Comprehensive Patient Blood Management
Hospitals across the U.S. are over-transfusing.
There are published studies that suggest up to 40 to 60 percent of all blood transfusions are unnecessary or even avoidable.1 Blood transfusion is one of the most common medical procedures. Yet, growing evidence continues to associate transfusion with a higher incidence of infections, renal injury, pulmonary injury, myocardial infarction, and mortality. Background In the past five years there has been an explosive growth in interest in what has come to be known as Patient Blood Management (PBM). Central to PBM is elimination of unnecessary, inappropriate and avoidable transfusions recognizing that transfusion is an inherently high risk medical procedure.
Since 1999 and the landmark TRICC Trial (Hebert PC, et al. New England Journal of Medicine 1999,340-409-417) the following questions are increasingly being asked and to some degree, answered:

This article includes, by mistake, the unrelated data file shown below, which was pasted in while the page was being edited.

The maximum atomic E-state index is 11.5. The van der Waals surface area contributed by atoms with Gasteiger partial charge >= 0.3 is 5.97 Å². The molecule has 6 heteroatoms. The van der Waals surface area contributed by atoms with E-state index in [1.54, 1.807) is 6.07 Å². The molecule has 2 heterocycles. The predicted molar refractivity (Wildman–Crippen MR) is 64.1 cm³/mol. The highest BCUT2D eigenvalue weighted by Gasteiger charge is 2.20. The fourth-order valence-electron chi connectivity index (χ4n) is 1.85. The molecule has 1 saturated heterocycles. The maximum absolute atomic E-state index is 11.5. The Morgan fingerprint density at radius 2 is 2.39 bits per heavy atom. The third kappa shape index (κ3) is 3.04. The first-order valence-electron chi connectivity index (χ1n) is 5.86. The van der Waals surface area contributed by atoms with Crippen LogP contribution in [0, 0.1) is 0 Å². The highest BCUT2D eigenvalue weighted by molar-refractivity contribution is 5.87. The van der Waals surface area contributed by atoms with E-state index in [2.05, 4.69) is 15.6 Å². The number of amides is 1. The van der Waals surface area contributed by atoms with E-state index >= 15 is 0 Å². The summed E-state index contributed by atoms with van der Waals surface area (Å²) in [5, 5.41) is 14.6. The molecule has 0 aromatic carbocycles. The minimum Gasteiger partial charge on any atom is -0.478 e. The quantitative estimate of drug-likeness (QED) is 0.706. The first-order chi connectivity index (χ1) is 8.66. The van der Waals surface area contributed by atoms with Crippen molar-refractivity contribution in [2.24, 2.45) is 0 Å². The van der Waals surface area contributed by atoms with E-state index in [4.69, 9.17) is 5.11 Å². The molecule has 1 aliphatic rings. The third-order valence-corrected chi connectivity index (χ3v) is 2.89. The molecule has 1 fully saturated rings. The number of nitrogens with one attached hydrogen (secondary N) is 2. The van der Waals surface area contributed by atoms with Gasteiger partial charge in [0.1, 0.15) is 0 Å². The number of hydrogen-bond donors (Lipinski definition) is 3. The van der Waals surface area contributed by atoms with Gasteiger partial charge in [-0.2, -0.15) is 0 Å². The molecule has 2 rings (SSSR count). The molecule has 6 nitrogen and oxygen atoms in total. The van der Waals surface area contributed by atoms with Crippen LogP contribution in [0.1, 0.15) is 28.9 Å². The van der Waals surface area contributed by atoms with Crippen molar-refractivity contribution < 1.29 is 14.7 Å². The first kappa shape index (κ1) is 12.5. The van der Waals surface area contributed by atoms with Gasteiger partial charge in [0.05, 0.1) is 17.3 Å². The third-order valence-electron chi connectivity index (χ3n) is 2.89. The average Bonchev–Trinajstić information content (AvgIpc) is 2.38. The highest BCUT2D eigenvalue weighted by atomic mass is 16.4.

- Are the majority of transfusions avoidable?
- Are transfusion decisions evidence-based or simply a result of practice habits and medical conventions that are outdated given recent studies?
- What are tolerable lower limits for hemoglobin concentrations and safe anemia thresholds? Are outcomes better or worse when hemodynamically stable patients are transfused?
- What are the competing strategies to transfusions, their limitations and cost effectiveness?